Meeting Maizy for the second time really turned my life around. After several weeks of sending emails and chatting over the phone she invited me to her loft for dinner. I remember riding the train across town during rush hour, enjoying the warm sun through the window, savoring the last brief moment of relaxation before I would finally come to face to face with the girl I had been talking to for days. I arrived at Union Station and couldn’t find her anywhere. I walked the terminal twice before giving up and heading back to the train feeling dejected.
Just as I was opening the door to leave, there she was. She looked wonderful, and held my gaze with her eyes. She gave me a hug and held my hand on the walk back to her place. She put me instantly at ease, and I didn’t get that feeling of judgment from her. She was just a beautiful, kind and caring gal that was just my age and mutually single.
Typing that M on the keyboard changed everything. We made a life together. She was a recent cancer survivor and she told me so that first night. She just got a dog the day before. He ate my glasses while I was there. I mean literally ate them, chewed the lenses in right in half. I didn’t even know that was possible.
That night was 6 years ago this July. Once we started dating we barely ever left each other’s side. Now we share a home and a family. Our daughter Penelope was born on April 16th, 2010. She just turned four years old. I left my job and stayed home to raise our daughter. I started college to pursue a degree in journalism.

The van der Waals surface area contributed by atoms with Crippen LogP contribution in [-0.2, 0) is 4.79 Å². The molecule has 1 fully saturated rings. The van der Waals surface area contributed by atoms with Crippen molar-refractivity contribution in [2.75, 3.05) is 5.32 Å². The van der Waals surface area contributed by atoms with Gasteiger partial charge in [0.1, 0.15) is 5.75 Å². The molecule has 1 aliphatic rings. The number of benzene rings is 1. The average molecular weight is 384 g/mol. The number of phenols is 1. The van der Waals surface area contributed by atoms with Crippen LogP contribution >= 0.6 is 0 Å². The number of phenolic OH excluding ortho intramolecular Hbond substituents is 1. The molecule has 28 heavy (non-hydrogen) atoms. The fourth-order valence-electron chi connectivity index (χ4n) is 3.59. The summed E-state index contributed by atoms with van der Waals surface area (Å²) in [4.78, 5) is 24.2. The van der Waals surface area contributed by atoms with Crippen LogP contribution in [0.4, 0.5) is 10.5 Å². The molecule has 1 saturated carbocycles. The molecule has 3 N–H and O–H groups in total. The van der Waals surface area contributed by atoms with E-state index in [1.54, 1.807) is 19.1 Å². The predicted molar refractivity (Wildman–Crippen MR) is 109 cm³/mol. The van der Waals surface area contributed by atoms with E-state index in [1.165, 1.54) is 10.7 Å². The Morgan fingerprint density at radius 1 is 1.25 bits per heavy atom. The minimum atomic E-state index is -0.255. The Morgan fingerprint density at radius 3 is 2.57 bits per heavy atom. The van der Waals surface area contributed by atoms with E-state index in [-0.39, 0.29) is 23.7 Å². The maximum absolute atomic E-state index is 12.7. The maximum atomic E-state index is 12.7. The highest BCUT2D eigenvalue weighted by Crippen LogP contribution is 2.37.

Pushing the M that morning was the best thing I could have ever done to myself. It changed my entire outlook on life. I found a woman who encourages me to follow my dreams, who supports me and accepts me for who I am. I don’t feel like less of a person when I’m around Maizy. I feel like I “have just as much of a right to be here as anyone else”, which is something that she patiently repeats to me every time I get worried about holding up traffic or taking up someone’s time.
Maybe e-mailing Maizy wasn’t the biggest chance I ever took, but it is the one decision I made in a time of really bone-headed decision making on my part that has brought me to this point. It’s the one choice that paid off and trumped all the other choices. In that 6 year time span I quit smoking, quit drinking, drastically altered my career path, and fathered a beautiful baby girl. I gained an inordinate amount of courage, confidence, and self-esteem at the urging of my strong, self-assured, beautiful, wonderful girlfriend. She reminded me it’s okay to follow your dreams when everybody else was telling me to “stay the course,” even though they knew I was miserable. It seems like everything I do since I’ve met Maizy has involved me stepping out of my comfort zone in order to achieve the next level of self-improvement that I aspire to. It’s hard to look at someone who beat cancer twice and tell them that you don’t have it in you to try a little harder.
Maizy inspires me with her strength and reminds to be compassionate. She isn’t content to just sit around and wait for life to pass her by. She wants to live and so do I. Meeting Maizy and falling in love with her made me want to be a better man. That is why I’m glad I went ahead and hit send on that e-mail. You never know what little thing will change your life completely.